By the 20th century, fear had become more gendered. For women, fear was associated with hysteria and maternal impression: the idea was that mothers passed fear down to their fetuses through the womb. The idea is that “even before birth, the fetus was threatened by the mother’s emotions by fear that would seep into the sanctum of the womb and poison the fetus" (Bourke, 2005, 84-86). While this theory has been discredited, it lasted throughout much of the twentieth century according to Bourke (2005). Bourke (2005) adds, “There would be many modifications to the theory of maternal impressions, including the view that the fright experienced by the pregnant woman did not directly cause fear in infants, but merely predisposed them to such fears” (86).

For men, fear was tied to combat and war (Bourke, 2005), which was closely linked with the emergence of trauma as well.


As we approached the 21st century new fears emerged such as fear of crowds, fear of natural disasters, and fear of illnesses such as cancer and HIV. Bourke writes, “Until the AIDS epidemic of the 1980s cancer was the most stigmatized disease of the twentieth century. It posed a threat not only to life but the individuals' sexuality and identity […] Well before its scientific classification, contracting AIDS had become one of the major fears of the late twentieth century. The fear about sexually transmitted diseases, which had declined after 1910, suddenly exploded again in the 1980s with AIDS” (Bourke, 2005, 299- 306).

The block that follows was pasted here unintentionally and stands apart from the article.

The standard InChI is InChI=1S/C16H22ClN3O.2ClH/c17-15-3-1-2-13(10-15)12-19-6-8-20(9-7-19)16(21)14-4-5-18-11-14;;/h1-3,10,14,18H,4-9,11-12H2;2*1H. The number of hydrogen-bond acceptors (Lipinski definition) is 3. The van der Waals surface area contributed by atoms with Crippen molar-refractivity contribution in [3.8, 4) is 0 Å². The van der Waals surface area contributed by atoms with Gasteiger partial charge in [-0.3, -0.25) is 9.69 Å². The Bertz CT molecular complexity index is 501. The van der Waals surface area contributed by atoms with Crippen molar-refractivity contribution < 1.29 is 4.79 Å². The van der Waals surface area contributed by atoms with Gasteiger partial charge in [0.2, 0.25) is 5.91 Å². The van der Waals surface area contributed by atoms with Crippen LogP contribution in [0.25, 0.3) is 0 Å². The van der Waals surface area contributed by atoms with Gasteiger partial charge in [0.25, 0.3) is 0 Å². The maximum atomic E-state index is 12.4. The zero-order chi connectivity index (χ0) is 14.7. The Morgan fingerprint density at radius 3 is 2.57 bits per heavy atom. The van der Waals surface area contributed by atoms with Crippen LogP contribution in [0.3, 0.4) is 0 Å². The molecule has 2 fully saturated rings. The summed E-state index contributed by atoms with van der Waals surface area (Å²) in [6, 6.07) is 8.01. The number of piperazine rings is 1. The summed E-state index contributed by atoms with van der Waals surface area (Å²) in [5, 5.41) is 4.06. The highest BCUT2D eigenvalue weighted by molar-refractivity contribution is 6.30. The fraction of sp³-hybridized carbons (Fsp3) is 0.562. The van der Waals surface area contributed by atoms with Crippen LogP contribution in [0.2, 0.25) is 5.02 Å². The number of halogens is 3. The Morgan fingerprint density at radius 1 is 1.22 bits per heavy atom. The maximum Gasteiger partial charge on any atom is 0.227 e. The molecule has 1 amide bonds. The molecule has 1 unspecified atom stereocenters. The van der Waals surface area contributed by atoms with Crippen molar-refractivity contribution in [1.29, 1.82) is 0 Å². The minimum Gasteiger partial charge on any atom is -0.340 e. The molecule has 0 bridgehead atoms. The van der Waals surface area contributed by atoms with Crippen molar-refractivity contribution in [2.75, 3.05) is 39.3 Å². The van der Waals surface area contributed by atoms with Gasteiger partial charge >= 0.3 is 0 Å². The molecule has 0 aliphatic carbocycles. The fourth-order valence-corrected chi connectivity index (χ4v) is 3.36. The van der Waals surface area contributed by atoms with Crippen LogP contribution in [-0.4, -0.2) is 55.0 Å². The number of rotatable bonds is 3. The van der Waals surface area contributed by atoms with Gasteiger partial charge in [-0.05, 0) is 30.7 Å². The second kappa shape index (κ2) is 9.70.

What these variations tell us is that fear is interpreted in numerous ways.

To use Henri Bergson (1960), emotions have qualitative and quantitative qualities that alter their make-up. Resulting in different felt impressions of them, suggesting that there are different kinds of fear and differences in kind.

As Joanna Bourke (2005:73) cites, different fears feel differently. Bourke (2005) suggests that what makes different fears resemble each other is the likeliness of a perceived situation or event that causes fear to surface. For example, when faced with danger an individual can read their emotional state as fear. However, someone observing them may interpret their emotional state as completely different, say as anger rather than fear (Bourke, 2005). For Bourke (2005), both these readings are correct. Bourke (2005) writes, “anger, disgust, hatred, and horror all contain elements of fear.